The Gryphon Club, 1912, Ronald Knox (in clerical collar)
Ronald Knox wrote detective stories in order to supplement the meagre stipend of his Oxford Chaplaincy. Still, he took them seriously, as he did all his work. He was also an avid reader of detective stories and wrote several essays about the genre.
THE VIADUCT MURDER (1926), THE THREE TAPS (1927), THE FOOTSTEPS AT THE LOCK (1928), THE BODY IN THE SILO (1933), STILL DEAD (1934) and DOUBLE CROSS PURPOSES (1937). Most of these stories feature private detective Miles Bredon, employed by the Indescribable Insurance Company to investigate suspicious claims, and his wife, Angela. While Bredon never enchanted millions as did Holmes, Lord Peter, Fr.Brown or Poirot, he and his wife make a delightful couple who excel at playful repartee. Knox's stories also boast charming descriptions of locale; there are many riverbank scenes of much interest to the fisherman. Characteristically his plots are mathematical, rather like Times crossword puzzles, and there is his well-known wit to keep the reader amused. Murder, after all, should be charming!
"Knox's satire is directed against persons, institutions, or habits of thought whose principles the modern world accepts most uncritically ... he is taking aim at pretensions, substitutions of show for substance ... consider this description of the Indescribable Buildings: It appears to be an axiom with those who conduct business in the modern or American manner, that efficiency is impossible unless all your transactions are conducted in an edifice not much smaller and not much less elaborate than the Taj Mahal ... The wildest voluptuousness of an Eastern tyrant is less magnificent in its architectural schemes than the hard-headed efficiency of the American business man. (The Three Taps)" - William Reynolds, The Detective Novels of Ronald A.Knox, 1981 The Armchair Detective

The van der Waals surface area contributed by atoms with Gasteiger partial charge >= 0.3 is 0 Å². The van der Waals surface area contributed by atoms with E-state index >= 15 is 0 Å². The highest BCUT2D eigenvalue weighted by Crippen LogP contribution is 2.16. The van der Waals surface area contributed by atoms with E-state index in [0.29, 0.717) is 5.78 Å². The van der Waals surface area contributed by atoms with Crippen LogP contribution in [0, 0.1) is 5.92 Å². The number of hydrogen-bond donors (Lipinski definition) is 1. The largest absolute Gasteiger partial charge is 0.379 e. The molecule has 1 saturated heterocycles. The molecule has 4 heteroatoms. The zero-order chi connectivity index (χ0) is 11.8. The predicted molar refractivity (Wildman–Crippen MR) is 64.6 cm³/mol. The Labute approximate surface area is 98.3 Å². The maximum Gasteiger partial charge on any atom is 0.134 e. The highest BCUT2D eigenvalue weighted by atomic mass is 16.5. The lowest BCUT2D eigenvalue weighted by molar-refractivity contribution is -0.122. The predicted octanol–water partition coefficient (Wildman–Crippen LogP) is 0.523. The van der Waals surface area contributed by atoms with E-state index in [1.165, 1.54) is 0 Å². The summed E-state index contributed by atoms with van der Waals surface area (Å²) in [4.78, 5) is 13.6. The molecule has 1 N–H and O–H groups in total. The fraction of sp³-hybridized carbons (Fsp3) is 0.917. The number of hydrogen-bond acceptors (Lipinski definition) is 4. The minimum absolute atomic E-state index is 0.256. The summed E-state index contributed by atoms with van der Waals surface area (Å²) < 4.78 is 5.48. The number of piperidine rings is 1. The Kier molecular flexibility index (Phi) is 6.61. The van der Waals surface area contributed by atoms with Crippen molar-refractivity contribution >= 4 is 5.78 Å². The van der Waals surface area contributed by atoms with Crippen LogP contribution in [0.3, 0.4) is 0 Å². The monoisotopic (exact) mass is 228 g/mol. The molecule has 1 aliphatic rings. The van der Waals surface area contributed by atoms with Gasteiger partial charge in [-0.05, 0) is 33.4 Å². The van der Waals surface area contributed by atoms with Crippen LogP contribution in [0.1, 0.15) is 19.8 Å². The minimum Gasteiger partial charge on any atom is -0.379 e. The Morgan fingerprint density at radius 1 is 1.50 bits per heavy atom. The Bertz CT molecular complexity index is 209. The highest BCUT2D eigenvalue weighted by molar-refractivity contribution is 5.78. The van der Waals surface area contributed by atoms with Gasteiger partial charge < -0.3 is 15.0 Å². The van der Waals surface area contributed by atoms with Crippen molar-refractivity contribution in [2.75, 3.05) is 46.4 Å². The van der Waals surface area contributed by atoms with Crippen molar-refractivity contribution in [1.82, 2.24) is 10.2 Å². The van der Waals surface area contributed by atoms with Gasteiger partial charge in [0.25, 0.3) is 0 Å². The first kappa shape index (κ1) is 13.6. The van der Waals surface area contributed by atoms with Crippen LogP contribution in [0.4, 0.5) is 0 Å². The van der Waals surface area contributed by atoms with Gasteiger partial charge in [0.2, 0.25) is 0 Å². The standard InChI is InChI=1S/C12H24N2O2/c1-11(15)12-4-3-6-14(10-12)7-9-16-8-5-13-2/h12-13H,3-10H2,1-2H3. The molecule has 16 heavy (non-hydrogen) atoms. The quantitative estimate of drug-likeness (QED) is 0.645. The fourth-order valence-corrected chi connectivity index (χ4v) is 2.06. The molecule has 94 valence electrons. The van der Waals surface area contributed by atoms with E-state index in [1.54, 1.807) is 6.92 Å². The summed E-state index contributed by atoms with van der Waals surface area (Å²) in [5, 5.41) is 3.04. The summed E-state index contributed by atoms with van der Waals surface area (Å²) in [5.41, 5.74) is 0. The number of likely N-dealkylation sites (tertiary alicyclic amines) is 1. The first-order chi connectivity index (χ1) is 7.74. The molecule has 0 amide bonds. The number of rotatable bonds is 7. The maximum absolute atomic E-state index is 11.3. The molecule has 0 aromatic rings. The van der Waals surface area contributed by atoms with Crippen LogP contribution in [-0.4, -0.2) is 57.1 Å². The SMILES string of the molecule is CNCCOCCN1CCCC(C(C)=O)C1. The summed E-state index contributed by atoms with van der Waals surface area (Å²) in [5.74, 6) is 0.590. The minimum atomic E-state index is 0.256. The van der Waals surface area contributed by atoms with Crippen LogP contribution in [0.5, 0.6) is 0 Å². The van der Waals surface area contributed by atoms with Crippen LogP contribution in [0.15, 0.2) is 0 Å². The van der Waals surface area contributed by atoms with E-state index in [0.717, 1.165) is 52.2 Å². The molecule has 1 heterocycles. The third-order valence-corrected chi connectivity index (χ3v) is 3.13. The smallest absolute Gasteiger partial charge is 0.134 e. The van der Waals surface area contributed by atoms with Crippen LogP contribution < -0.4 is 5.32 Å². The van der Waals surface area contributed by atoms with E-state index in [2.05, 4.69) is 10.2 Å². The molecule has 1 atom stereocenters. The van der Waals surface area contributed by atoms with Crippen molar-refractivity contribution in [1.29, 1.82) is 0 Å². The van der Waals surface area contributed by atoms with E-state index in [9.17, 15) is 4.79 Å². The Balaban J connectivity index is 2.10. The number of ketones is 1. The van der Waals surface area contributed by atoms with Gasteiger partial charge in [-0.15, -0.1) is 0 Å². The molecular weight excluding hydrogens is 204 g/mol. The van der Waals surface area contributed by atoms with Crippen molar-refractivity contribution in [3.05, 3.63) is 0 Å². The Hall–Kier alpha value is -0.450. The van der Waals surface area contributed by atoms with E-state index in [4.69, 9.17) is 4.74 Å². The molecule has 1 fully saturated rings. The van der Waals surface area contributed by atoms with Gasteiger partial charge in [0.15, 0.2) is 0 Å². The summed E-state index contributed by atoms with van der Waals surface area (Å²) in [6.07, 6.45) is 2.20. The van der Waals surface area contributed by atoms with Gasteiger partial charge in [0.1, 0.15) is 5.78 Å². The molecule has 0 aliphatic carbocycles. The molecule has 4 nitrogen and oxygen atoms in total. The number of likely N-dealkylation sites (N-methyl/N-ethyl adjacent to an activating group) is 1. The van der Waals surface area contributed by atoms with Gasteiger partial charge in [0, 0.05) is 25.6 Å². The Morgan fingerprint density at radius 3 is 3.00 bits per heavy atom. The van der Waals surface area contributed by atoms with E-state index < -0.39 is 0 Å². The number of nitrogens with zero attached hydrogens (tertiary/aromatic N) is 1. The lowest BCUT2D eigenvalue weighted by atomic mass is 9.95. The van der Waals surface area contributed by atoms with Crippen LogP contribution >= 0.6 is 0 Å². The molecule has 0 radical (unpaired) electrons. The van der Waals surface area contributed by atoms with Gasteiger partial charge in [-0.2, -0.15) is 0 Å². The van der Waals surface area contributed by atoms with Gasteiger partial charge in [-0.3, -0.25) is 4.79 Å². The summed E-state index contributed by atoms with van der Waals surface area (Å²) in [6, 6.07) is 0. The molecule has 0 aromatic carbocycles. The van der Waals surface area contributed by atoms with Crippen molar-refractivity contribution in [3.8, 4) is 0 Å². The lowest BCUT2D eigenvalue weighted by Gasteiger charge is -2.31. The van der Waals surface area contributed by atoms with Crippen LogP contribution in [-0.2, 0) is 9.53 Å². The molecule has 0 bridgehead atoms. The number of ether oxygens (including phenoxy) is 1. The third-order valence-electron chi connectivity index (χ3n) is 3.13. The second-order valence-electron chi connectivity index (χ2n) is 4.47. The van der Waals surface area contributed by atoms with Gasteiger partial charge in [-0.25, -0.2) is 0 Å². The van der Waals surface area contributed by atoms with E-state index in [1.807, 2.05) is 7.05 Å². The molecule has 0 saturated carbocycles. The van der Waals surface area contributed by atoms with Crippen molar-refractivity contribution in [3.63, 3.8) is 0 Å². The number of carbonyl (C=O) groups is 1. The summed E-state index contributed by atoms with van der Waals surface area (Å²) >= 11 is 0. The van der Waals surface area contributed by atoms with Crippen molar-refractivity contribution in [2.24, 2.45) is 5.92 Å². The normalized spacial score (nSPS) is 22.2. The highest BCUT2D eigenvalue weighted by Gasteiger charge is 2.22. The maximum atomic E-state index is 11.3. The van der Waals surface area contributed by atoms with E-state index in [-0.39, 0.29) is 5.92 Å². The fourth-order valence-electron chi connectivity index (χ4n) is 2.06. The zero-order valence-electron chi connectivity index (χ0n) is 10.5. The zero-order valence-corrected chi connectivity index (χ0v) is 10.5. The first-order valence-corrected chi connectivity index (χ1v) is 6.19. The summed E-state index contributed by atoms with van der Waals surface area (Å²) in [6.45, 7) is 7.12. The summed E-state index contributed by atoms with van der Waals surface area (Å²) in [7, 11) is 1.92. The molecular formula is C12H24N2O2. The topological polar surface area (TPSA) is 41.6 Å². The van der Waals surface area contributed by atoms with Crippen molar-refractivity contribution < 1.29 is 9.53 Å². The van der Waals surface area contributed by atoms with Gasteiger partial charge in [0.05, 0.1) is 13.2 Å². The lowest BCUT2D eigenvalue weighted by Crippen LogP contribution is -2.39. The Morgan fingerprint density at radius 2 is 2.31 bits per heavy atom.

While his novels are not moralistic in tone Knox does not neglect to address serious topics. When confronted with the opinion that a person like Derek (drink & drug addict) has no right to exist, Angela Bredon gives the orthodox Roman Catholic reply couched in secular - almost public-school terms: It's all nonsense worrying about the consequences of actions. The only thing is to stick to the rules of the game; and murder isn't sticking to the rules; it's an unfair solution ... Everybody's worth keeping alive - or rather, very few people are worth it, but everybody's got to be kept alive if it can be managed ... Once try to make exceptions, and we shall all get into no end of a mess. (Footsteps at the Lock)
THE ADVENTURE OF THE FIRST-CLASS CARRIAGE and SOLVED BY INSPECTION are short stories written for magazines and anthologies. The former is a Sherlock Holmes story written in the style of Conan Doyle. It is so masterful a recreation of the great detective that it will fool even experienced but unsuspecting sherlockians.
THE BEST ENGLISH DETECTIVE STORIES OF 1928 In his introduction Knox provides a clever bonus for the reader: he indicates the line in each story at which the reader may put down the book and figure out the mystery on his own; the point at which he has enough clues at his disposal but before the author has begun to unravel them. He also provides his insights, with characteristic wit, into the art of writing detective fiction. "Ordinary romance was invented, one would think, by a wearied historian, who, finding himself (like most historians) unable to give a true account of the past, and willing (unlike most historians) to confess his inability, sat down to write a kind of literature in which all his characters behaved exactly as he wanted them to, because they had no existence outside his own brain. Whereas one would suppose the first writer of detective fiction to have been a scientist, who, giving up the riddles of his own craft, which either defied explanation or opened out fresh vistas of problems demanding fresh explanations, determined to set himself a problem which he could solve, because he and no other was responsible for the inventing of it. Ordinary fiction appeals to the synthetic in our natures, detective fiction to the analytic; ordinary fiction works forwards from the conditions of the plot to its consummation, detective fiction backwards from the consummation to the conditions." - Ronald Knox, The Best English Detective Stories of 1928, 1929, Horace Liveright